JULY 23, 1996
In a recent NBC-Wall Street Journal poll, voters said dealing with education was the most important issue of the 1996 presidential election. Both Bob Dole and President Clinton have embraced the issue in recent speeches; Bob Dole talked about education at a Catholic high school in Minneapolis, and President Clinton before the National Education Association Convention in Washington. Their speeches are followed by a debate between Secretary of Education, Richard Riley, and former Bush administration education secretary, William Bennett.
March 27, 1996:
Politicians and business leaders gather for an education summit
Browse Online NewsHour's Education coverage
PRESIDENT CLINTON: Im working hard with the Congress, but I am not going to tolerate an assault on the fundamental structure of education opportunity and educational excellence in this country. (applause) It is wrong. (applause) We have to do more to help you to make schools safe and going to and from school safe. We have worked hard but still no teacher should ever fear when he or she is in a classroom or going to or from school. No student should be so afraid, no student should be so afraid that they cannot learn.
We need to make college education even more available. Thats why I propose a $10,000 tax deduction per year for the costs of college tuition. Thats the right kind of tax cut. (applause) But I think we should do even more. I believe if you look at all the evidence, it is clear that it is simply not enough to have a high school education if you want to get a good job with a growing income, and I believe that the time has come to make two years of education after high school just as universal as a high school education is, and I believe--(applause)--I believe the way to do that is to give the American people a tax credit, every single person a tax credit of $1500 a year for the cost of going to your local community college and make it refundable so that everybody can afford to go, give it to everybody the first year, give it to everybody that keeps a "B" average the second year, let everybody at least have access to a diploma from a community college, and we will raise incomes in this country, and bring this country together. (applause) It is the right thing to do. (applause)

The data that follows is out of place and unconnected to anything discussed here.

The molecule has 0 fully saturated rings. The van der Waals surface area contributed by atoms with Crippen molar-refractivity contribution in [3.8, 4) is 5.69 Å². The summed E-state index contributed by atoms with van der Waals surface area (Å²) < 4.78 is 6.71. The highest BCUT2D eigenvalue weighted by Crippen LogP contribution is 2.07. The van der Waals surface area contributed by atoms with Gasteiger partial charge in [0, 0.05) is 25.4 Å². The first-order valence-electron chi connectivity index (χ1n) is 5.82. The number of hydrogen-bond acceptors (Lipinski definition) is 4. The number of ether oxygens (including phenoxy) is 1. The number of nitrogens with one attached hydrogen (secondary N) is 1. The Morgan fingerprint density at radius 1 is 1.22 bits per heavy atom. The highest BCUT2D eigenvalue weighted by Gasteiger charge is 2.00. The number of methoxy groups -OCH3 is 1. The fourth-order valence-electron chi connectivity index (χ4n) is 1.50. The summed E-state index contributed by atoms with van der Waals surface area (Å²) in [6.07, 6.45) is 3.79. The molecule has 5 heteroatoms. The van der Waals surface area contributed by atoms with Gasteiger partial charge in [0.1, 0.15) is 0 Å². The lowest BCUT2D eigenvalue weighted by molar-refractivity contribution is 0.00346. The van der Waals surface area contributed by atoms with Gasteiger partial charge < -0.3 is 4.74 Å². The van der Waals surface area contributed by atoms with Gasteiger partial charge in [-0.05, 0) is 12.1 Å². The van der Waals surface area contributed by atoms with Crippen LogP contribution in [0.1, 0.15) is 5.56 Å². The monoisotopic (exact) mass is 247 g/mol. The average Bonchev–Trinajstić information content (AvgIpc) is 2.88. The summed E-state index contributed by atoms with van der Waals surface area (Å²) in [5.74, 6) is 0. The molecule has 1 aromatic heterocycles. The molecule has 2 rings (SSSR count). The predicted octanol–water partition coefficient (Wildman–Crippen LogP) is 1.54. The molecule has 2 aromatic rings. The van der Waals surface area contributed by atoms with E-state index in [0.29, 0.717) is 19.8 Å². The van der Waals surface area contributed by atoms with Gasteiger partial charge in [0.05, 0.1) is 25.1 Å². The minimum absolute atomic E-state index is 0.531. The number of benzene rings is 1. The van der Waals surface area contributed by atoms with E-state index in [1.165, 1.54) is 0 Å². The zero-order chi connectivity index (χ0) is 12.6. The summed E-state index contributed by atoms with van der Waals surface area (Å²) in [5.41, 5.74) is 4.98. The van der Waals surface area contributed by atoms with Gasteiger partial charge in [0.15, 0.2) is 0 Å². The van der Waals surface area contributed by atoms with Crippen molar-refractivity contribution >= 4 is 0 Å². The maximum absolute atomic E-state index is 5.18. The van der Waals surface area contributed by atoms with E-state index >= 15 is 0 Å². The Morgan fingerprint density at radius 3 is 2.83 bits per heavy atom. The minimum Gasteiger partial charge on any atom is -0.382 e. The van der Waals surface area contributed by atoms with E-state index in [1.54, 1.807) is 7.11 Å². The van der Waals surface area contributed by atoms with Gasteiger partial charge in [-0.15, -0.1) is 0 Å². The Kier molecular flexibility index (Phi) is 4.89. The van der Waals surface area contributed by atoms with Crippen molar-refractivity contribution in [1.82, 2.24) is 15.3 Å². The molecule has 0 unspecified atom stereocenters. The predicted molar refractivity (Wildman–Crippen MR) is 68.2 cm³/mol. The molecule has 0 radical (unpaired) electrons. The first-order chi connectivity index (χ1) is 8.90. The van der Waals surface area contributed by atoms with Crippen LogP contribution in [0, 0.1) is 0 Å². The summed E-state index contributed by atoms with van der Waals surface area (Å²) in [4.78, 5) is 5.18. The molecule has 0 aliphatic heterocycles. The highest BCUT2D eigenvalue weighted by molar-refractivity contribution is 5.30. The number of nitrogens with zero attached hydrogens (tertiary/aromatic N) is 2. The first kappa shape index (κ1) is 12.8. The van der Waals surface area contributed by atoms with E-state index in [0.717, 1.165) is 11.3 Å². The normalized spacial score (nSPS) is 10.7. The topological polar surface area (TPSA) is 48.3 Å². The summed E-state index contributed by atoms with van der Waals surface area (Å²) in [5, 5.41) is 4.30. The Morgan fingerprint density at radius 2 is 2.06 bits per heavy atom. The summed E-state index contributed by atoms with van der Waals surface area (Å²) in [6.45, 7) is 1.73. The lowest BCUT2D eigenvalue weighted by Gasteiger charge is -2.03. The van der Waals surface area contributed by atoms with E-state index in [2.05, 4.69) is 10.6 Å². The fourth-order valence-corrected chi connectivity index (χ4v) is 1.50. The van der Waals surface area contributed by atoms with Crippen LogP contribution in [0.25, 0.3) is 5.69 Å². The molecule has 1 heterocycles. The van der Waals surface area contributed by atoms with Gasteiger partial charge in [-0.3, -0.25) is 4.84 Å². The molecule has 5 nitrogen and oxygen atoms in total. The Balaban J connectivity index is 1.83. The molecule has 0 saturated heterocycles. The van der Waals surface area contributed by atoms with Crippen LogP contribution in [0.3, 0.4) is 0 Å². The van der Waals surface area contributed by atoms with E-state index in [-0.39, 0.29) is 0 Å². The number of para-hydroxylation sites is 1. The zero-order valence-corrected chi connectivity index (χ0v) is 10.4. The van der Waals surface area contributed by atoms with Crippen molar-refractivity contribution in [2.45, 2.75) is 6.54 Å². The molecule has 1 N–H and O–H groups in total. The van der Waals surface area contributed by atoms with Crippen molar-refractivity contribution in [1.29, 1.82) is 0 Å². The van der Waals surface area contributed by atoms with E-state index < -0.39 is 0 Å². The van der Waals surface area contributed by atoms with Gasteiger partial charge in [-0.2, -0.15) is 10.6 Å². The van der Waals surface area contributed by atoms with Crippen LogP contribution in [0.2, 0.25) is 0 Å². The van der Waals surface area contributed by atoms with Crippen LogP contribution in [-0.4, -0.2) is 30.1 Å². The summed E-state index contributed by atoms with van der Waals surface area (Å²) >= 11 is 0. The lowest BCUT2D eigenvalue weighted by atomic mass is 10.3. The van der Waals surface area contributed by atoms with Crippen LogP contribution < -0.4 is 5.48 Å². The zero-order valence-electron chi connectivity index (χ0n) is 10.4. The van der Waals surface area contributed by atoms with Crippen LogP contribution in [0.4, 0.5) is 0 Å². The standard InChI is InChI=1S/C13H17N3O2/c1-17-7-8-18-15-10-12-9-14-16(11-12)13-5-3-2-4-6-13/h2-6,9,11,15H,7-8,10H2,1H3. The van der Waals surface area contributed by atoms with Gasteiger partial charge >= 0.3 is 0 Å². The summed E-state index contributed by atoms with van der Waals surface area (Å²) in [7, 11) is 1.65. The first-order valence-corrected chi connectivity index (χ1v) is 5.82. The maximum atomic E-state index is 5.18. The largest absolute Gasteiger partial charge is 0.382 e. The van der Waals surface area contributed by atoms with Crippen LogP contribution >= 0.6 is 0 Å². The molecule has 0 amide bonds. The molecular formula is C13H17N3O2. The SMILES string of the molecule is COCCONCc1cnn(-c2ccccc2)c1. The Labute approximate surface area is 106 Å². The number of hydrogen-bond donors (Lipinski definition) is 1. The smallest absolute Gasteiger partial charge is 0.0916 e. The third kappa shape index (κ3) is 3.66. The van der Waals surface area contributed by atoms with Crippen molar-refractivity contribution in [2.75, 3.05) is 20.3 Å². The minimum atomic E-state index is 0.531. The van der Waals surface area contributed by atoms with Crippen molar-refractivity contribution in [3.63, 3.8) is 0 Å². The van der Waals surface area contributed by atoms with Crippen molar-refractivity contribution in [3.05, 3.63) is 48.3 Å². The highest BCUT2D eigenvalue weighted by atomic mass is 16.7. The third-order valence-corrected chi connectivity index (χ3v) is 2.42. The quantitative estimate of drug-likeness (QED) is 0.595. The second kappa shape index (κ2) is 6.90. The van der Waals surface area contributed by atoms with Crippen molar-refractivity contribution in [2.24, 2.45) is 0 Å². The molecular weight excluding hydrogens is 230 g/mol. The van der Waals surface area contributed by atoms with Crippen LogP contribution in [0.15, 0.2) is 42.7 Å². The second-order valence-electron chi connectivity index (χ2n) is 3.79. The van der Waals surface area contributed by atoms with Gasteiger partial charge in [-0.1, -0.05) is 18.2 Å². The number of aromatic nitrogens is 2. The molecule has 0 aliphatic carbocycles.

SEN. BOB DOLE, Republican Presidential Candidate: I say that public school parents deserve what I call an education consumers warranty, education consumers warranty, a set of assurances that they receive in exchange for contributing their hard-earned money and entrusting their children, their children to the care of the public school system, and if I am elected President of the United States, and I will be, here are some of the basic principles that will guide every education policy. (cheers and applause)
These principles will guide every education policy I pursue and every education dollar we invest. It starts with the principle that every student has a right to be safe in school. Every student has a right to be safe in school, thats No. 1. (applause)
Its just staggering to hear some of our education experts today object to basic standards of discipline in the name of childrens rights. You cant do it because it offends their rights.
Now, President Clinton has expressed concern about the problem of violent, disruptive students, but every time someone proposes clear standards of discipline, his supporters and the unions have fought it tooth and nail. We must also ensure that solid and meaningful subjects are taught in our schools. One study found that the typical American student only spends about 40 percent of study on academic subjects. Students in other developed countries spend nearly all their class time on the basics. (applause)
And finally let me say this--theres no more basic right than every right of a parent in this country to choose which school their own child will attend. (cheers and applause) President Clintons administration has done everything in its power to kill the school choice movement. And I say its time that the federal government started standing up for the parents and standing up for the children and standing up for the taxpayers of America. That is a basic difference. (applause)